It is this last definition that resonates with me. The cross re-framed becomes the intersection of the light and love of divinity, and the imperfect, ego-driven, materialistic, human world. I can work with that.

Theologian and author, Cynthia Bourgeault, speaks of the union of the vertical and horizontal axes as the point of enlightenment. This is the coming together of the finite and the infinite within oneself. Jesus had this, though most didn’t recognize it until the event of the cross and his subsequent appearances (whether literal or spiritual or metaphorical is up to you).

When the earthly and sacred come together our perception shifts, we live in this world with deeper understanding, with infinite compassion, with wisdom. It is any moment – no matter how ordinary, or how extraordinary – when we sense and feel the Presence of Something More. It is the moment of transformation when the everyday becomes holy, when pain is infused with hope, when light enters darkness, when we are not an individual fighting the universe, but one with the universe.

This is the cross…  where the vertical axis and the horizontal axis meet…  where the disciples meet Jesus… where the Divine intersects our realities…. where all things are seen in a new way… this is Easter.



A Broken Hallelujah

This is a brief synopsis of my Day of Tears (aka “Good Friday”) message.

Last week was what is known as Holy Week. It is the story of Jesus’ triumphal entry into Jerusalem crossto the last supper, the Garden of Gethsemane, his arrest, conviction, beating and brutal death on a cross.

Though I’m sure Jesus was not so naïve nor arrogant as to believe that his entry on the back of a colt, to cheering crowds, and the chanting of Hosanna to the King, could last, I’m sure the people wanted it to, hoped it would. Their excitement was real, their dreams of life without oppression suddenly flitted within arm’s reach. Please, God, let it be true. By the end of the week, their hopes and their hallelujah were broken and shattered.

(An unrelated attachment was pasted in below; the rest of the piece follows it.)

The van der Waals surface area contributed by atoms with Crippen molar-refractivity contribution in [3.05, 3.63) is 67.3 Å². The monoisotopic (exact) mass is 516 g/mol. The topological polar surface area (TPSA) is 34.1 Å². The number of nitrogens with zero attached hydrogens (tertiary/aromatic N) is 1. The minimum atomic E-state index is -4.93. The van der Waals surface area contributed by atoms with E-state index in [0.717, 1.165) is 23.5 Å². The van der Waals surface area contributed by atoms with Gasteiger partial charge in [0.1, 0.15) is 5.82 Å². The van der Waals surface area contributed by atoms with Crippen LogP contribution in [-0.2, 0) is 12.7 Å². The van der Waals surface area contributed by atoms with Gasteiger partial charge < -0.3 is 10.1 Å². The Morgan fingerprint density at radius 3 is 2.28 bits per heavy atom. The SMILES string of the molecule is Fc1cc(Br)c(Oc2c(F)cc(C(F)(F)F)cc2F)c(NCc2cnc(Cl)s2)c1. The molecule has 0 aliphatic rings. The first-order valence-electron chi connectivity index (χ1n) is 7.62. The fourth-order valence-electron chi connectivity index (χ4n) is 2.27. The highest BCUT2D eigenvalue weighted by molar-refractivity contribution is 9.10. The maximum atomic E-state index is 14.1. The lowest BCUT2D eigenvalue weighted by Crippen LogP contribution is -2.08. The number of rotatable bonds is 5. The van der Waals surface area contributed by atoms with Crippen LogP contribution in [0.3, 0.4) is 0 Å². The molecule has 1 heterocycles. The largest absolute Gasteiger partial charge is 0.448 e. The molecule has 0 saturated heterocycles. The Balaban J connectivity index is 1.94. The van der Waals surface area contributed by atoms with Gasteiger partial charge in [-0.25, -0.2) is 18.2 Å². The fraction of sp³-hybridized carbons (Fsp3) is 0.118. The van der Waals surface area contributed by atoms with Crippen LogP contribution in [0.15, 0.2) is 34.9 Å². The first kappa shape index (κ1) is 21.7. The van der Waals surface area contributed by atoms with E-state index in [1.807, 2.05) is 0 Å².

It may have seemed an odd choice for the service on Friday, but the choir sang a shortened version of Leonard Cohen’s song “Hallelujah” right before my message. The song has a gut-wrenching, haunting quality  that calls out to us in the words, “There’s a blaze of light in every word, it doesn’t matter what you heard, the holy or the broken Hallelujah….”

(For the full audio version, click here.)

This week led us from the holy to the broken hallelujahs. Our voices were proud, strong, joyful and hopeful at the beginning of the week. But by Friday night, whatever praise we could eek out, was in a voice broken by grief, torn by despair.

What the heck happened here?

Everything was going so well?

Certainly he was the Messiah, the one to bring peace and harmony?

All the signs were there. How could it all go wrong?

The holy and the broken hallelujahs are not just part of religious life and the religious story. They are your story and my story. They are the huge highs and lows of life. Those times when all is right with the world, life is good, we are happy, we sing at the top of our lungs, we thank God for our blessings, we feel invincible… and then there is a plot twist, an unexpected turn for the worse – an accident, a job loss, a cancer diagnosis, a sick child, a betrayal, a death. Life turns on us and we say… what on earth just happened here? How could it all go wrong so quickly? Our hallelujahs are broken and mournful. We know God is still with us, but we find it hard to croak out a word of thanksgiving, much less a hallelujah.

Though it wasn’t intended to, the last verse seems to fit Jesus pretty appropriately:

I did my best, it wasn’t much
I couldn’t feel, so I tried to touch
I’ve told the truth, I didn’t come to fool you
And even though
It all went wrong
I’ll stand before the Lord of Song
With nothing on my tongue but Hallelujah

The strength, the integrity, and the love with which he lived until the end is an amazing example for each of us when we experience our own times of brokenness, loss and pain.